50 iconic images from 50 years of popular culture.
"With my sunglasses on, I'm Jack Nicholson. Without them, I'm fat and 60.”
Sunglasses. The great equalizer. Celebrities wear them to blend in, the rest of us wear them to stand out. Either way, nothing else, except possibly the way one dances, tells you so much about who a person thinks they are than their choice of shades.
This November, Reel Art Press will release 50 Shades, a stunning hardback coffee table edition featuring fifty photographs of the last century's most iconic figures in the coolest sunglasses of the age.
Nothing personifies glamour quite so much as these iconic photographs taken from the Getty Images archives. This unique book immortalises fifty of the coolest icons from the worlds of film, music, politics, literature and fashion. They are some of the most glamorous and infamous people in public life from the most stylish decades of modern history. Photographed wearing their own shades, the images speak volumes about how celebrities see themselves and how they want us to see them.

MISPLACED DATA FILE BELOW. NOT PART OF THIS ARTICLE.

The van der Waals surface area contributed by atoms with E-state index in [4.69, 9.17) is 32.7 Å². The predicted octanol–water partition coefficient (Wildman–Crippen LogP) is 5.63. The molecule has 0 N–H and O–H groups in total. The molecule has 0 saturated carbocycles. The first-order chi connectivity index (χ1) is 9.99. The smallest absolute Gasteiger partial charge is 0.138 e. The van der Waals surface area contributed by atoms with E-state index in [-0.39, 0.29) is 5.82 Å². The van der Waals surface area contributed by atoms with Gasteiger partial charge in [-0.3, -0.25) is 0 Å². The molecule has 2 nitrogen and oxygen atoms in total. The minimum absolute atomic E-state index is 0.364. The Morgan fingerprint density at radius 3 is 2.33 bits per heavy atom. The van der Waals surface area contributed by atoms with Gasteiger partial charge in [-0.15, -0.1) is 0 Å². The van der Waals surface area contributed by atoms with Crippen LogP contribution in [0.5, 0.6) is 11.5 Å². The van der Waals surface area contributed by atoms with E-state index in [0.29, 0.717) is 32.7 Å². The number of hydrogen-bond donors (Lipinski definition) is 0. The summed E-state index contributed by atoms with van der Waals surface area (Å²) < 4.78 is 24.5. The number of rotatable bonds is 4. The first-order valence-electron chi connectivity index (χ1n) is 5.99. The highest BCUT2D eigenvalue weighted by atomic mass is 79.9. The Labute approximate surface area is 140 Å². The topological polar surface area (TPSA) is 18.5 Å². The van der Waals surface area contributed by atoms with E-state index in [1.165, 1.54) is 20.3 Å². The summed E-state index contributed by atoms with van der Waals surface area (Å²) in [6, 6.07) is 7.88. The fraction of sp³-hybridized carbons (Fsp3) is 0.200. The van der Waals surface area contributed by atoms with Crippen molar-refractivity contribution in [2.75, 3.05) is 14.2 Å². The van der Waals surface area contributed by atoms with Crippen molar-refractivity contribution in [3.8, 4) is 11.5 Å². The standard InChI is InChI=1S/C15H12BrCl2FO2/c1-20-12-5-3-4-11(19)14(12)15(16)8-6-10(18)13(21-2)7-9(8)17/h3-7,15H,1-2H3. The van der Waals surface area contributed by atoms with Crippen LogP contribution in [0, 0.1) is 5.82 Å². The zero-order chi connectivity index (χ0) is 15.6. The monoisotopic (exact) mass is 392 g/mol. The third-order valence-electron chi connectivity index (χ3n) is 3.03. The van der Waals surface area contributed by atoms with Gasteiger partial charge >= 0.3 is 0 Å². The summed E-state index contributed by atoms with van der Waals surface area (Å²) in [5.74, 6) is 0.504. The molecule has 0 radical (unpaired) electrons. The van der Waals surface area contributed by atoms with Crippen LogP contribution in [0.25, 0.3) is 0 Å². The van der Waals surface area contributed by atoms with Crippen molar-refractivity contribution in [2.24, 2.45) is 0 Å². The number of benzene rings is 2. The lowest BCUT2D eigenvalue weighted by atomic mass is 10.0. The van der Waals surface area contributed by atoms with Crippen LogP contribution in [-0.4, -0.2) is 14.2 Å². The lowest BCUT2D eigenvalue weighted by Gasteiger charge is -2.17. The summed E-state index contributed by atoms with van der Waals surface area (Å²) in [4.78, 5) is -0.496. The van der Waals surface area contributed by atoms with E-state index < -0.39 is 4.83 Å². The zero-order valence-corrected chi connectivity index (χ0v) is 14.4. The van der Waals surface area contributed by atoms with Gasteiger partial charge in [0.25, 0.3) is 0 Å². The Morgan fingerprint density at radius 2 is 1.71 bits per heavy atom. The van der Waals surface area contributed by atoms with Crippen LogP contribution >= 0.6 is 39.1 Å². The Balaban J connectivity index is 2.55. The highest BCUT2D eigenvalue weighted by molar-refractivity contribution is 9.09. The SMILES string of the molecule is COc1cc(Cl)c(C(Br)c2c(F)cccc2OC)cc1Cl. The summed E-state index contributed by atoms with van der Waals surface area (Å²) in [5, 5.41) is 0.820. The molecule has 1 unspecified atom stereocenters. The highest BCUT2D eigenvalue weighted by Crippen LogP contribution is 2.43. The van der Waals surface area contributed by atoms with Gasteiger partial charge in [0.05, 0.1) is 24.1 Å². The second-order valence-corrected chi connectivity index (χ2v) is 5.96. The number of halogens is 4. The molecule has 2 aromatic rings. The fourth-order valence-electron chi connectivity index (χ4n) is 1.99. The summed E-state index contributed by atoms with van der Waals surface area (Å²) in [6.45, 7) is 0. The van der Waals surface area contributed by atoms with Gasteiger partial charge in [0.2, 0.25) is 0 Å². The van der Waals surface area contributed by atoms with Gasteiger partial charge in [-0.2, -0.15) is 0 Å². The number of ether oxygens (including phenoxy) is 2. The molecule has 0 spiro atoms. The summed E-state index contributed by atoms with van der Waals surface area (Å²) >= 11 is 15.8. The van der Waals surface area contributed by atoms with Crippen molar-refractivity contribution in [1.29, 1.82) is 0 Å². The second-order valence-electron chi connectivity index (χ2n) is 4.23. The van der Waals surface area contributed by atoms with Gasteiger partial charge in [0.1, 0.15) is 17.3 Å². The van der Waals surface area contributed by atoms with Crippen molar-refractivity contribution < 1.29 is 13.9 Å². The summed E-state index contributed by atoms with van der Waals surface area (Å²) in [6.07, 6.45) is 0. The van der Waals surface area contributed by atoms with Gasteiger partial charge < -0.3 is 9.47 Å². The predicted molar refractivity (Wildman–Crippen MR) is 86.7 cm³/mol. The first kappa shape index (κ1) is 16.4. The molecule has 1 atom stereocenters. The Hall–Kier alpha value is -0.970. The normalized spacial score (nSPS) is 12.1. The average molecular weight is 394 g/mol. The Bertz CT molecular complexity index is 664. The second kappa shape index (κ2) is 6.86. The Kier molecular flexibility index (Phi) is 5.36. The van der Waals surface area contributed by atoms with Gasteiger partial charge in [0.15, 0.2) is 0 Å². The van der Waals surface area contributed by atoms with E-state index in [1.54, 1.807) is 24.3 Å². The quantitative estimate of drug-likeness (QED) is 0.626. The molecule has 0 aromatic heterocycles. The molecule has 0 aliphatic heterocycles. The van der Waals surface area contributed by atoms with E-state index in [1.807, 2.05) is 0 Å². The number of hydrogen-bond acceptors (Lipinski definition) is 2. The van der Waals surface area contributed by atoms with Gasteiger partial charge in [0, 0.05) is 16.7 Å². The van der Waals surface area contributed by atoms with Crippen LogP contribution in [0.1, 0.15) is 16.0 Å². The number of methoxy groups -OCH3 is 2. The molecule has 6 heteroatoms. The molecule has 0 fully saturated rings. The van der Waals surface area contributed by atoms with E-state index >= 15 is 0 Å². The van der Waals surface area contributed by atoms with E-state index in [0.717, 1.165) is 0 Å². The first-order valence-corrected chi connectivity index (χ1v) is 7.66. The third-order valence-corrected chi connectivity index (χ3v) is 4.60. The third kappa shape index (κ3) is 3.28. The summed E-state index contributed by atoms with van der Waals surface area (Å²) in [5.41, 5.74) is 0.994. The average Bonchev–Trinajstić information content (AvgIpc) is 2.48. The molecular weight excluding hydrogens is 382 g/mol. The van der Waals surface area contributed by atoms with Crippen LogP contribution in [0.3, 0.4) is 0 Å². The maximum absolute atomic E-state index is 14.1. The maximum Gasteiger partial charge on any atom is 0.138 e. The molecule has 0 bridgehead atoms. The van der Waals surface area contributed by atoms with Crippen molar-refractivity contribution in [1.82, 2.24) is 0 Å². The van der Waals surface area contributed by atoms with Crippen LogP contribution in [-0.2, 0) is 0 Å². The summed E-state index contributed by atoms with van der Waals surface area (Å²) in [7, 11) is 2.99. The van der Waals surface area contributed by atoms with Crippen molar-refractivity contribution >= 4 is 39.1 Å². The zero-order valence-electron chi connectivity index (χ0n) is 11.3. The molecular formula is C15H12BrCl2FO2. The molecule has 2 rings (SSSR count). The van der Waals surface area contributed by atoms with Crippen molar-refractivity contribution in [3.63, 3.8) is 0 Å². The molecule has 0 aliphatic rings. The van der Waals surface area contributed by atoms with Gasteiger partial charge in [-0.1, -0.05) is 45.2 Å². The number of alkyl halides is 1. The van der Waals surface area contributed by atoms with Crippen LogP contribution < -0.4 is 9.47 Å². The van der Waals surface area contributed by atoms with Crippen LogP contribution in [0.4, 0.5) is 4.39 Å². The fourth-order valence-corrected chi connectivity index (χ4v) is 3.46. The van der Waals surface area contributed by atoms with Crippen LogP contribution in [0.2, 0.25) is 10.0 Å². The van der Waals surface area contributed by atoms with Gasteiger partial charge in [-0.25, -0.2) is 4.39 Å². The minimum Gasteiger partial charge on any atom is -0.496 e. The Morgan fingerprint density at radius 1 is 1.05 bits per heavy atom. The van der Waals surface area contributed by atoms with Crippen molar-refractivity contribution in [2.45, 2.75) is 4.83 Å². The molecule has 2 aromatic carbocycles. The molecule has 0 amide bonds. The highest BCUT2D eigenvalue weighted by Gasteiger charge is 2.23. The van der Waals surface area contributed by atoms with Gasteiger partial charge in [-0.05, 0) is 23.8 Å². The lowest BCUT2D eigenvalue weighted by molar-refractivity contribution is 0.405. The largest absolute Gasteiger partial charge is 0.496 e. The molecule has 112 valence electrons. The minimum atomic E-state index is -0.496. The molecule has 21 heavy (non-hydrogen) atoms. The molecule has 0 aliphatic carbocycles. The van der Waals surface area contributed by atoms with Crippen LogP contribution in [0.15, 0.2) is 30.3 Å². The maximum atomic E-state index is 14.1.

From Jackie O, who kept a large bowl of sunglasses by the front door so that she could throw on a pair whenever she left the house, to Debbie Harry, who wore mirrors so that the corporate executives from her label saw only themselves reflected in her mirrored shades, this beautiful 120-page edition looks at the ways some of the most fascinating figures in popular culture dealt with public scrutiny.
It features some of the most celebrated and admired actors from the twentieth century, including Steve McQueen (whose Persol sunglasses worn in The Thomas Crown Affair sold at auction in LA for $70,000 in 2006) and Marilyn Monroe (who helped create the idea that hiding behind glasses made you seem special).
From Andy Warhol to Brian Jones, Elvis Presley to Yves Saint Laurent, Clint Eastwood to Catherine Deneuve, 50 Shades features stunning photography reproduced to the highest quality and text from leading fashion writer, Lauren Goldstein Crowe.
128pp; Hardback; 50 + b/w photographs.
280 x 235mm / 11 x 9in.